Date: May 13, 2022
Magazine:
May/June 2022

At the time of this writing, the California Legislature has left town for its annual spring break. It’s a welcome time for all stakeholders in the legislative process to take a breath, evaluate what has happened to the bills so far and determine the next steps forward that will lead to best possible outcomes.

Like life in general, this is more art than science. The future is filled with a mix of known facts combined with a long list of potential unknown circumstances. In recognition of this reality, learning to “read the tea leaves” is a critical part of a WG advocate’s role in helping to shape the passage, defeat or amending of bills and regulations. This is usually made easier by a set of strict transparency rules. Emphasis should be placed on “usually.” These rules help to plan out the timing of when bills will be heard and provide a roadmap for the lobbyists to use in deciding how to best advocate on a bill. I mentioned in my previous article that I had positive hope for a return to transparent government given the easing of COVID-19 restrictions. Hope remains, but a positive outlook on how the Legislature will operate for the remainder of 2022 is starting to wane.

Transparency is a founding principle of governmental systems and processes in the United States. The founding fathers recognized this in our country’s earliest days, and it has been carried forward with loyalty ever since. Transparency serves two main functions. First, it ensures that an open legislative and regulatory process is followed so that the public has early and ample time to let their voices be heard before any final governmental action is taken. Two, Justice Louise Brandeis famously claimed “Sunlight is the best disinfectant.” Oversight and transparency are good checks on the system to help ensure that government remains honest and forthright in how issues are addressed.

Most of the actual lobbying on bills happens in the days and weeks prior to a bill being scheduled for its first policy hearing. Lobbyists are able to meet with all of the stakeholders, pro and con, as well as with the authoring legislators or their staffs. This is like a well-choreographed dance where all sides know the rules, come away understanding the positives and negatives of a proposed change in policy, and determine the possibility of coming to an agreement on language if there are disagreements. Usually, there are a lot of disagreements!

The COVID-19 pandemic led to a severely truncated version of this process whereby it was difficult to have substantive meetings with stakeholders and legislative staff. Bills were amended at the last possible minute with COVID-19 often used as the excuse. This led to very little time to prepare and provide both written and oral testimony. Unfortunate circumstances for sure but somewhat understandable given that society was essentially shut down.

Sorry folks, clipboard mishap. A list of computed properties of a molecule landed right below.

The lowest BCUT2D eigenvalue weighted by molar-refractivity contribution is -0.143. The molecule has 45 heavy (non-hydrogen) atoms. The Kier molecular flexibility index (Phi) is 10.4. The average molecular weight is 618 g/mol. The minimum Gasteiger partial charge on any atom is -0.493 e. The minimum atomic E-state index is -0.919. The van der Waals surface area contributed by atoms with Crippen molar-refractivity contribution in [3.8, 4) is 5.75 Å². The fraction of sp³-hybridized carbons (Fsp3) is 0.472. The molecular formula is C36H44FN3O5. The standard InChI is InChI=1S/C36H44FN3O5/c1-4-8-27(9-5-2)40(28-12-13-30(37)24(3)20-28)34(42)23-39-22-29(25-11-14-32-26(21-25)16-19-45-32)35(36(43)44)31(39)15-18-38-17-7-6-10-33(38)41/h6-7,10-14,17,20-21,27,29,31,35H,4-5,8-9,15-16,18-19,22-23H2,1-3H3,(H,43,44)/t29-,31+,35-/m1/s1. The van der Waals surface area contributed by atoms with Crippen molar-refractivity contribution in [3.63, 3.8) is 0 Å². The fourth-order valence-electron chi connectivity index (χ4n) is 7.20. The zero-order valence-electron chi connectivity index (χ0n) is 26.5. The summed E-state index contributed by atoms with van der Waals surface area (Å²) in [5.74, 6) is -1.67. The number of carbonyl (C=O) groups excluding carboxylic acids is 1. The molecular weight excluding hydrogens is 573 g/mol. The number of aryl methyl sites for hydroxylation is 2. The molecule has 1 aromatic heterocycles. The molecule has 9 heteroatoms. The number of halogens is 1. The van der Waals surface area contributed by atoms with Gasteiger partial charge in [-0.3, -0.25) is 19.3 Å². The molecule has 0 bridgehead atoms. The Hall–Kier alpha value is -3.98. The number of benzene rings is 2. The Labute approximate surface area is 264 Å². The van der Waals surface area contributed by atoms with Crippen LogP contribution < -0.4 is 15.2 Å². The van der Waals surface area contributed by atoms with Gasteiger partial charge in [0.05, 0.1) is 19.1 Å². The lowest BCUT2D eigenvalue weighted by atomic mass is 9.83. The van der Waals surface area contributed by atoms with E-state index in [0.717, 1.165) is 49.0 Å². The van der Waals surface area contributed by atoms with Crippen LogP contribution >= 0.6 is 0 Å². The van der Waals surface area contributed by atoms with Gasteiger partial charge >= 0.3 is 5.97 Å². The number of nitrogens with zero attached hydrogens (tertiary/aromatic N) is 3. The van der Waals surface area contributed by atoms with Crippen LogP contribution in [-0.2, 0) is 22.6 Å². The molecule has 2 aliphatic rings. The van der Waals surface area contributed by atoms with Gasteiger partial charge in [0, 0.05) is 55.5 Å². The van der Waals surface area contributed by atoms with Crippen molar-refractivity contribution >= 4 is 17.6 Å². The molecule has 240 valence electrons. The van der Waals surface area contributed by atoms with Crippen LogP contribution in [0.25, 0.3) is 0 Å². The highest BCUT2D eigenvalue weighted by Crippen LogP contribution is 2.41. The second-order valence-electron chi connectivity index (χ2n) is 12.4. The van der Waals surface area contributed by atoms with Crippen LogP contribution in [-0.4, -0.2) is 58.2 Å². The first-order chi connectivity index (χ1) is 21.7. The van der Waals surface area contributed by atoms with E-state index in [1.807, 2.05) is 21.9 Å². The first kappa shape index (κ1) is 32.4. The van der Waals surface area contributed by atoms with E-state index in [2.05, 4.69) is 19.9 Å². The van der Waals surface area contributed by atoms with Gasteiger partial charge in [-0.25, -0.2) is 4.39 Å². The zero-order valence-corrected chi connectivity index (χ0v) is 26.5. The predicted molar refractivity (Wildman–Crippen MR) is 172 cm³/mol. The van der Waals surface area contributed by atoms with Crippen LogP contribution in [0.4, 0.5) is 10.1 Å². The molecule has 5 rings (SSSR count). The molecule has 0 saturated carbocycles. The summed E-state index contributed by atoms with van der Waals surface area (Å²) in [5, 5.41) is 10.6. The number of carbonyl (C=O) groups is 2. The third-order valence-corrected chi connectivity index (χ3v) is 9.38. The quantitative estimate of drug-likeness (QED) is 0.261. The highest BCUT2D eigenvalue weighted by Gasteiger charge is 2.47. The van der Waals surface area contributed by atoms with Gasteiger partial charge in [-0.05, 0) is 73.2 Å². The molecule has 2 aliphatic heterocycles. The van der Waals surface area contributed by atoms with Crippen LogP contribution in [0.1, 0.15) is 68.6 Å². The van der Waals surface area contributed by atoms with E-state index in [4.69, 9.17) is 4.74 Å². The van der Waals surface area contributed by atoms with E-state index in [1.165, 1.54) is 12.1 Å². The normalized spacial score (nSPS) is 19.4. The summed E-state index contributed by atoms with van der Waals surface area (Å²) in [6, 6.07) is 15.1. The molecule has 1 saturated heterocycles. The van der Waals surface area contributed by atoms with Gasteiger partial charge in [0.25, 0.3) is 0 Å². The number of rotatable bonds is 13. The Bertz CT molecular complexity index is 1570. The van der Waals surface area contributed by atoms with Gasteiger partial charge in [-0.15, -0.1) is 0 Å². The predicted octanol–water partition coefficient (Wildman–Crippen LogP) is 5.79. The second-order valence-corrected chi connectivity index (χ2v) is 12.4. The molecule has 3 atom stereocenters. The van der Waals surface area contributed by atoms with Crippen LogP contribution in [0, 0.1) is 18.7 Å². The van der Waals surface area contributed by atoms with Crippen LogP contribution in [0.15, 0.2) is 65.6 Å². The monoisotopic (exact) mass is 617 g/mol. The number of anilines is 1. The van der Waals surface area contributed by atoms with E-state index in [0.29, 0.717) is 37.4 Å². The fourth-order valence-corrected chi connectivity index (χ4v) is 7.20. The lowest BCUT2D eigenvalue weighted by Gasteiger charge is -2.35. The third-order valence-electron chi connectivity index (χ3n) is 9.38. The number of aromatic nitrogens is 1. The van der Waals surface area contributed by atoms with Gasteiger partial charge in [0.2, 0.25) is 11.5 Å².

COVID-19 has transitioned now to more of an endemic phase and society has reopened. Restaurants and shopping centers are back to streaming crowds, who are happy to enjoy the freedom that used to be taken for granted. The Capitol itself is back to being open to legislative staff and the greater public. That is welcome news.

However, the vestiges of the lack of transparency in the legislative process remain. When bills are amended, lobbyists, in some circumstances, have been told that they only have 12 hours to submit a position letter. That is hardly enough time to understand the words in the bill, let alone connect with association members or clients to determine the impact of those words on actual business owners and employees. I participated in a regulatory hearing recently and the informational materials that were to be discussed for the hearing were not posted until after the hearing was concluded. That isn’t acceptable.

One can only come to the conclusion that the diminished transparency in the process is not accidental but is a choice that California government has taken…COVID-19 issues notwithstanding. This doesn’t allow the general public to have their voices heard. However, it has heightened WG lobbyists’ radar to keep a vigilant eye out for any legislative maneuvers on bills that would have a harmful impact on the California agricultural industry.

I remain hopeful and optimistic that transparency in California government will eventually return. Our geographically unique state, diverse population and incredible industries deserve nothing less.

 

WG Staff Contact

Matthew Allen
Vice President, State Government Affairs
916-446-1435

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